Next, we studied the regulation of androgen-induced S-phase entry in response to the expression of various extranuclear effectors. In NIH3T3 cells, we transiently transfected the following: the catalytically inactive form of Src (Lys295 changed to methionine; Src K; Barone and Courtneidge, 1995), the kinase-dead MAPK/ERK kinase-1 (MEK-1; Ser221 changed to alanine; A221–MEK-1, Cowley et al., 1994), the dominant-negative regulatory subunit of PI3-kinase (Δp85α; Dhand et al., 1994), or the Myc-tagged kinase-dead Akt (Lys 179 changed to methionine; Akt K; Kohn et al., 1996). 12 h after transfection, cells were made quiescent and left unstimulated or stimulated with 0.001 nM R1881 for an additional 18 h. After in vivo labeling with BrdU, the cells on coverslips were fixed and stained. Several independent transfections were performed and multiple coverslips were analyzed. The number of BrdU-positive cells expressing either Src K, A221–MEK-1, Δp85α, or the Myc-tagged Akt K was compared with the number of BrdU-positive nontransfected cells. Data from different experiments were pooled and statistically analyzed (Fig. 2 A). About 10% of nontransfected cells incorporated BrdU in the absence of R1881. Addition of the hormone to the medium increased the number of BrdU-positive cells to ∼60%. Overexpression of Src K, A221–MEK-1, Δp85α, or the Myc-tagged Akt K inhibited the androgen-stimulated S-phase entry by 75, 67, 59, and 68%, respectively. In contrast, overexpression of the wild-type form of Src (Src wt) or the wild-type form of p85α (p85α wt) did not affect the androgen-induced S-phase entry. Transfection of NIH3T3 fibroblasts with the pSG5 empty plasmid did not modify BrdU incorporation irrespective of the presence or absence of R1881 (unpublished data). Images from one representative experiment with Src K and A221–MEK-1 are presented. The left-hand panels of Fig. 2 B show cells expressing Src K (top) or A221–MEK-1 (bottom). The same cells did not incorporate BrdU when visualized with anti-BrdU antibody (Fig. 2 B, middle). The nuclear staining with Hoechst is also shown (Fig. 2 B, right).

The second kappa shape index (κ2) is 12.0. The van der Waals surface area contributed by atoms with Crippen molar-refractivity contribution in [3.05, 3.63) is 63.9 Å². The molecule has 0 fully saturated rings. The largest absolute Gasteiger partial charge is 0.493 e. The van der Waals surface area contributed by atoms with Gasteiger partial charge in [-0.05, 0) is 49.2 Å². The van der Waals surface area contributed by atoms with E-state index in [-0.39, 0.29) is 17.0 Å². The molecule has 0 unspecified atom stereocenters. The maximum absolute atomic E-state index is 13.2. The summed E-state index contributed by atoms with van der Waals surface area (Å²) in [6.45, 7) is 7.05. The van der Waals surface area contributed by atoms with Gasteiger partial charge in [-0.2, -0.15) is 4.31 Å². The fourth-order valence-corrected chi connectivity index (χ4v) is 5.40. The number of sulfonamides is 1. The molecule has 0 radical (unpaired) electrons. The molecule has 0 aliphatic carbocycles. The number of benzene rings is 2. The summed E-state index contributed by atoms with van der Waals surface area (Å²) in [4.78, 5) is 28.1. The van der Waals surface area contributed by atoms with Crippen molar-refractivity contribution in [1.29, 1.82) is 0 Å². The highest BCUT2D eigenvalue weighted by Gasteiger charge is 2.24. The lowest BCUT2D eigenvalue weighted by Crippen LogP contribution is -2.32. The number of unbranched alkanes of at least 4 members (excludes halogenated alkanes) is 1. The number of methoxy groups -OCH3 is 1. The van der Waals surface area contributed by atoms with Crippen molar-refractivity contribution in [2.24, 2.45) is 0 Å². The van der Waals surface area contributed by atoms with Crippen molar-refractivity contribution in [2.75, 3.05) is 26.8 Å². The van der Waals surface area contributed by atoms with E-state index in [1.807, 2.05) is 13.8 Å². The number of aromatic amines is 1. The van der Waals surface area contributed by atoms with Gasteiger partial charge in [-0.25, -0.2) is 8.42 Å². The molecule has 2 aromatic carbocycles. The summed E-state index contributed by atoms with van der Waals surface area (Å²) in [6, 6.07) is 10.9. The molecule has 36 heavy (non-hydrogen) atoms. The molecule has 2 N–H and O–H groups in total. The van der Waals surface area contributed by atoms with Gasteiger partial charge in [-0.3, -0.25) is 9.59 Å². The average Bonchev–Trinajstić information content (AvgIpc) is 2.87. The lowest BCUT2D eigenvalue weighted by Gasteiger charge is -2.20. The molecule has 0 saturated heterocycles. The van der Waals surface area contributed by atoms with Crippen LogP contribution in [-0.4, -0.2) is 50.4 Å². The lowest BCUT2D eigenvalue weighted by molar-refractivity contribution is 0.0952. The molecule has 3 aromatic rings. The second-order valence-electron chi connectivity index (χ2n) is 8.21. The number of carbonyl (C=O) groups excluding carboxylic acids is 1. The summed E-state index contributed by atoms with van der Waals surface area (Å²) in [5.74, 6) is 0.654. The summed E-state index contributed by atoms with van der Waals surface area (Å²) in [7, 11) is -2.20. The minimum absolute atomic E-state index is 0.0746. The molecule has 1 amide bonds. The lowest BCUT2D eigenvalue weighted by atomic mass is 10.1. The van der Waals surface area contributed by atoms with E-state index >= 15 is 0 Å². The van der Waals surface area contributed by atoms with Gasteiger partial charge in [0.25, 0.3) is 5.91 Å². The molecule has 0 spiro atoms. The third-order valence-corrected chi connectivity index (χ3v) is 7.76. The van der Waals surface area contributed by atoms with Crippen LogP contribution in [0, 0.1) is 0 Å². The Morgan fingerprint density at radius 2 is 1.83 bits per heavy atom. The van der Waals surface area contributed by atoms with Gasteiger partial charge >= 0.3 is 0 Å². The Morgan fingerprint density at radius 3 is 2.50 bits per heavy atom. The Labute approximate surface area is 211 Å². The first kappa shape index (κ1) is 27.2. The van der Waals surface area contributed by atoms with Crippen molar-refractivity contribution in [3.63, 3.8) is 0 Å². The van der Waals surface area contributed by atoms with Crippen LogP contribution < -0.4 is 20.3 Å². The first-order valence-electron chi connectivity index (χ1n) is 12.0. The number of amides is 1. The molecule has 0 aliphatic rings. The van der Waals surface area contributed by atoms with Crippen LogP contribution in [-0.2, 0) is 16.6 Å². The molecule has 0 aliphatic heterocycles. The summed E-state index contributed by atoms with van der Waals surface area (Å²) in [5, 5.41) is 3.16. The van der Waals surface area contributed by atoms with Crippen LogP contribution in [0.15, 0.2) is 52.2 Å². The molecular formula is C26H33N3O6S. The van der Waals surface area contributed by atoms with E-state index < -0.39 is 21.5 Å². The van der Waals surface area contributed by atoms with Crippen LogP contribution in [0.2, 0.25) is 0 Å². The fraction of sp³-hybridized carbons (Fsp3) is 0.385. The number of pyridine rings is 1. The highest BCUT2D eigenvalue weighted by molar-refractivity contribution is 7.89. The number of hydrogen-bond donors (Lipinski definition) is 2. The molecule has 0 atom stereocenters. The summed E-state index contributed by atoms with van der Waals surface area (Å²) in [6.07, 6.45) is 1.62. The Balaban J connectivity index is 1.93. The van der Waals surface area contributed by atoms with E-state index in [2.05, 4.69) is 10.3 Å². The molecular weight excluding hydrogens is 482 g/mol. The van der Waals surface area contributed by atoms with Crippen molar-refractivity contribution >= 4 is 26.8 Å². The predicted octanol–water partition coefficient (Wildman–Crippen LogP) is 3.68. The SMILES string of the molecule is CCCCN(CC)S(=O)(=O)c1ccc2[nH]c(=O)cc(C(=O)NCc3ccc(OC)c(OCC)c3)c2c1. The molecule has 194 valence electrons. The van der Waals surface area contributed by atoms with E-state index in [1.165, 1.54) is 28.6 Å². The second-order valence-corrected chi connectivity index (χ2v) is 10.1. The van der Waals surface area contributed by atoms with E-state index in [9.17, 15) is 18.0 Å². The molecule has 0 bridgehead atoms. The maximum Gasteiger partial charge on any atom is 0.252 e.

To investigate further the role of Src and PI3-kinase in androgen-induced S-phase entry, we challenged NIH3T3 cells with 0.001 or 10 nM R1881 and immunoprecipitated the lysates with anti-Src (Fig. 2 C) or anti-p85 antibodies (Fig. 2 D). In Fig. 2 C, immunocomplexes were blotted with either anti-Src (top) or anti-AR antibodies (bottom). At the lower R1881 concentration, but not at a 1,000-fold excess of the antiandrogen Casodex, Src coimmunoprecipitated with the two proteins immunodetected by the C-19 anti-AR antibody in NIH3T3 cell lysates that migrated at 110 and 95 kD. Remarkably, no association of Src with AR occurred at the higher R1881 concentration. Fig. 2 D shows immunocomplexes blotted with anti-p85 (top) or anti-AR antibodies (bottom). In unchallenged cell lysates, p85 coimmunoprecipitated with the 110-kD AR. Stimulation with the lower R1881 concentration, slightly (40%) increased this coimmunoprecipitation, which was undetectable at a higher concentration of R1881 (Fig. 2). The control antibody (ctrl) did not precipitate Src (Fig. 2 C) or p85 (Fig. 2 D). The possibility that treatment of cells could modify the AR level was excluded by the finding that the same amount of AR was detected by immunoblot of lysates, irrespective of R1881 and Casodex concentrations used to stimulate NIH3T3 cells (Fig. 2 E).